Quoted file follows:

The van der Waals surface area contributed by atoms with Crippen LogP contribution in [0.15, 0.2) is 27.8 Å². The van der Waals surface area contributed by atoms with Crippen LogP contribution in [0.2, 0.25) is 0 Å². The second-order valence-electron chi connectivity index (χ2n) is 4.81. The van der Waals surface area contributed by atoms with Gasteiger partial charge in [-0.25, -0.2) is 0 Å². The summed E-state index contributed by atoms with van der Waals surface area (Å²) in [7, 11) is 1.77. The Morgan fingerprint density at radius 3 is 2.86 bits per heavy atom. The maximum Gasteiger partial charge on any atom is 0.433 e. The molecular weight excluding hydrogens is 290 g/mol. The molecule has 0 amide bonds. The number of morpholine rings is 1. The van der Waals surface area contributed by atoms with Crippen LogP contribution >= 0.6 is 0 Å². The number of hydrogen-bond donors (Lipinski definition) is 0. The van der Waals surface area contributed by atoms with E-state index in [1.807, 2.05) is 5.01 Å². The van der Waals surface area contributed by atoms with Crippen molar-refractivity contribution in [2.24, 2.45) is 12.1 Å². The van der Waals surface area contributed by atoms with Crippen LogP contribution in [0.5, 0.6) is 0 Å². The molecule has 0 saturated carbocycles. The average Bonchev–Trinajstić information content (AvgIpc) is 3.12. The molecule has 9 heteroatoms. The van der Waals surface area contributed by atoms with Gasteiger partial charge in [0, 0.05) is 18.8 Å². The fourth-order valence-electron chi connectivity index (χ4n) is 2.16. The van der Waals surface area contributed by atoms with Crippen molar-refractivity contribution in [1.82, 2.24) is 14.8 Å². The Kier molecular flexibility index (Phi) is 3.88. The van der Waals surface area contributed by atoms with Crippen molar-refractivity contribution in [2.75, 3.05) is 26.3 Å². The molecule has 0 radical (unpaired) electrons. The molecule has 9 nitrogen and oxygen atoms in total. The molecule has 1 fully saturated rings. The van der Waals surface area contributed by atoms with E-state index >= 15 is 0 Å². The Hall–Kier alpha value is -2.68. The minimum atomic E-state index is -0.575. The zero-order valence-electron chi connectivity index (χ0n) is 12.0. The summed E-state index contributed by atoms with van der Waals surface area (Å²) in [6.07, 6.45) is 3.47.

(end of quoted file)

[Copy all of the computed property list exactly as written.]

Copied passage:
The van der Waals surface area contributed by atoms with Crippen LogP contribution in [0.15, 0.2) is 27.8 Å². The van der Waals surface area contributed by atoms with Crippen LogP contribution in [0.2, 0.25) is 0 Å². The second-order valence-electron chi connectivity index (χ2n) is 4.81. The van der Waals surface area contributed by atoms with Gasteiger partial charge in [-0.25, -0.2) is 0 Å². The summed E-state index contributed by atoms with van der Waals surface area (Å²) in [7, 11) is 1.77. The Morgan fingerprint density at radius 3 is 2.86 bits per heavy atom. The maximum Gasteiger partial charge on any atom is 0.433 e. The molecular weight excluding hydrogens is 290 g/mol. The molecule has 0 amide bonds. The number of morpholine rings is 1. The van der Waals surface area contributed by atoms with Crippen LogP contribution >= 0.6 is 0 Å². The number of hydrogen-bond donors (Lipinski definition) is 0. The van der Waals surface area contributed by atoms with E-state index in [1.807, 2.05) is 5.01 Å². The van der Waals surface area contributed by atoms with Crippen molar-refractivity contribution in [2.24, 2.45) is 12.1 Å². The van der Waals surface area contributed by atoms with Crippen LogP contribution in [0.5, 0.6) is 0 Å². The molecule has 0 saturated carbocycles. The average Bonchev–Trinajstić information content (AvgIpc) is 3.12. The molecule has 9 heteroatoms. The van der Waals surface area contributed by atoms with Gasteiger partial charge in [0, 0.05) is 18.8 Å². The fourth-order valence-electron chi connectivity index (χ4n) is 2.16. The van der Waals surface area contributed by atoms with Crippen molar-refractivity contribution in [1.82, 2.24) is 14.8 Å². The Kier molecular flexibility index (Phi) is 3.88. The van der Waals surface area contributed by atoms with Crippen molar-refractivity contribution in [2.75, 3.05) is 26.3 Å². The molecule has 0 radical (unpaired) electrons. The molecule has 9 nitrogen and oxygen atoms in total. The molecule has 1 fully saturated rings. The van der Waals surface area contributed by atoms with E-state index >= 15 is 0 Å². The Hall–Kier alpha value is -2.68. The minimum atomic E-state index is -0.575. The zero-order valence-electron chi connectivity index (χ0n) is 12.0. The summed E-state index contributed by atoms with van der Waals surface area (Å²) in [6.07, 6.45) is 3.47.